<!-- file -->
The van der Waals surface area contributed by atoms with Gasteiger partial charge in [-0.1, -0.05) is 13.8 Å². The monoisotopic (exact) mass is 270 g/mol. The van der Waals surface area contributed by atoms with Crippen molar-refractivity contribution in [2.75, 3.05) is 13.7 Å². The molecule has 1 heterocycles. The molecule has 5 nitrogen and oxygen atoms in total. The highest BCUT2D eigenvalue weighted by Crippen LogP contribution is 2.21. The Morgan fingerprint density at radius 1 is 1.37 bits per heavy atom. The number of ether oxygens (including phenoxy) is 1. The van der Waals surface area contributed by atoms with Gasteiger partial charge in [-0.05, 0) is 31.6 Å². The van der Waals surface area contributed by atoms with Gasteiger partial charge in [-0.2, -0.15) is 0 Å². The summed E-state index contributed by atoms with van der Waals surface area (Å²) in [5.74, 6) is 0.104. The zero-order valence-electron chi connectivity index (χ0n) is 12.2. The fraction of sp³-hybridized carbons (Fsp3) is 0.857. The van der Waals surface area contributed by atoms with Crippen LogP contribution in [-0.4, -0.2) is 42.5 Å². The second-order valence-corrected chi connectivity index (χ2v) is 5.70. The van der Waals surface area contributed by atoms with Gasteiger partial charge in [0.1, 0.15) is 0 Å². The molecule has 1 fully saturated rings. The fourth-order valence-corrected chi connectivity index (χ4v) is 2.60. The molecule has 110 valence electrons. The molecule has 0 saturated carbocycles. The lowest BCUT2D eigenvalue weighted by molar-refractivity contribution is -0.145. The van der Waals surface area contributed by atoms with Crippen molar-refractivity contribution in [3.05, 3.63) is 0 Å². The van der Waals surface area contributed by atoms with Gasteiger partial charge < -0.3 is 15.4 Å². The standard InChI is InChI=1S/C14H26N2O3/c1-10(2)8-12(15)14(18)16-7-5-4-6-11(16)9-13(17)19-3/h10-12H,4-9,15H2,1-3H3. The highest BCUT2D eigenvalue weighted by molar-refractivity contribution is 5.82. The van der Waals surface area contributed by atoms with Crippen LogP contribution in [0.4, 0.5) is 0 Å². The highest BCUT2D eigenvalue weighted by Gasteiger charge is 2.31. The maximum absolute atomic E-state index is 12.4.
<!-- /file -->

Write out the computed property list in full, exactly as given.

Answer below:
The van der Waals surface area contributed by atoms with Gasteiger partial charge in [-0.1, -0.05) is 13.8 Å². The monoisotopic (exact) mass is 270 g/mol. The van der Waals surface area contributed by atoms with Crippen molar-refractivity contribution in [2.75, 3.05) is 13.7 Å². The molecule has 1 heterocycles. The molecule has 5 nitrogen and oxygen atoms in total. The highest BCUT2D eigenvalue weighted by Crippen LogP contribution is 2.21. The Morgan fingerprint density at radius 1 is 1.37 bits per heavy atom. The number of ether oxygens (including phenoxy) is 1. The van der Waals surface area contributed by atoms with Gasteiger partial charge in [-0.05, 0) is 31.6 Å². The van der Waals surface area contributed by atoms with Gasteiger partial charge in [-0.2, -0.15) is 0 Å². The summed E-state index contributed by atoms with van der Waals surface area (Å²) in [5.74, 6) is 0.104. The zero-order valence-electron chi connectivity index (χ0n) is 12.2. The fraction of sp³-hybridized carbons (Fsp3) is 0.857. The van der Waals surface area contributed by atoms with Crippen LogP contribution in [-0.4, -0.2) is 42.5 Å². The second-order valence-corrected chi connectivity index (χ2v) is 5.70. The van der Waals surface area contributed by atoms with Gasteiger partial charge in [0.1, 0.15) is 0 Å². The molecule has 1 fully saturated rings. The fourth-order valence-corrected chi connectivity index (χ4v) is 2.60. The molecule has 110 valence electrons. The molecule has 0 saturated carbocycles. The lowest BCUT2D eigenvalue weighted by molar-refractivity contribution is -0.145. The van der Waals surface area contributed by atoms with Crippen molar-refractivity contribution in [3.05, 3.63) is 0 Å². The van der Waals surface area contributed by atoms with Gasteiger partial charge < -0.3 is 15.4 Å². The standard InChI is InChI=1S/C14H26N2O3/c1-10(2)8-12(15)14(18)16-7-5-4-6-11(16)9-13(17)19-3/h10-12H,4-9,15H2,1-3H3. The highest BCUT2D eigenvalue weighted by molar-refractivity contribution is 5.82. The van der Waals surface area contributed by atoms with Crippen LogP contribution in [0.4, 0.5) is 0 Å². The highest BCUT2D eigenvalue weighted by Gasteiger charge is 2.31. The maximum absolute atomic E-state index is 12.4.